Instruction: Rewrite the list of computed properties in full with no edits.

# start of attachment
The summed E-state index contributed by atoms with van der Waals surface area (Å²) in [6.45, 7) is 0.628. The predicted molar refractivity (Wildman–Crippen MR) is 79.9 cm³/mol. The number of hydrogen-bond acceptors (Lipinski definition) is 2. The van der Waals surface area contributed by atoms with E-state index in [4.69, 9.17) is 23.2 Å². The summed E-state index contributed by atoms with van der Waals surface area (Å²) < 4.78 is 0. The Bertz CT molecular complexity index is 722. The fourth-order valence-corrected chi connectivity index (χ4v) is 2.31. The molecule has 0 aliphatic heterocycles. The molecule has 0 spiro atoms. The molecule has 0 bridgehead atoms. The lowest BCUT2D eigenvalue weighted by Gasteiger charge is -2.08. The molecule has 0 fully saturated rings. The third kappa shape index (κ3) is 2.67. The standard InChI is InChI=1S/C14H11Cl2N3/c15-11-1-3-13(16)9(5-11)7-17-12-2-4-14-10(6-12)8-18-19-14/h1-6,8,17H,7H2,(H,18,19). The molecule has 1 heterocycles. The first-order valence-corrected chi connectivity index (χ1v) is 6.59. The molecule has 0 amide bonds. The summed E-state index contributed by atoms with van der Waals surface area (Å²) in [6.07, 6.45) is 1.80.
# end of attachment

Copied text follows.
The summed E-state index contributed by atoms with van der Waals surface area (Å²) in [6.45, 7) is 0.628. The predicted molar refractivity (Wildman–Crippen MR) is 79.9 cm³/mol. The number of hydrogen-bond acceptors (Lipinski definition) is 2. The van der Waals surface area contributed by atoms with E-state index in [4.69, 9.17) is 23.2 Å². The summed E-state index contributed by atoms with van der Waals surface area (Å²) < 4.78 is 0. The Bertz CT molecular complexity index is 722. The fourth-order valence-corrected chi connectivity index (χ4v) is 2.31. The molecule has 0 aliphatic heterocycles. The molecule has 0 spiro atoms. The molecule has 0 bridgehead atoms. The lowest BCUT2D eigenvalue weighted by Gasteiger charge is -2.08. The molecule has 0 fully saturated rings. The third kappa shape index (κ3) is 2.67. The standard InChI is InChI=1S/C14H11Cl2N3/c15-11-1-3-13(16)9(5-11)7-17-12-2-4-14-10(6-12)8-18-19-14/h1-6,8,17H,7H2,(H,18,19). The molecule has 1 heterocycles. The first-order valence-corrected chi connectivity index (χ1v) is 6.59. The molecule has 0 amide bonds. The summed E-state index contributed by atoms with van der Waals surface area (Å²) in [6.07, 6.45) is 1.80.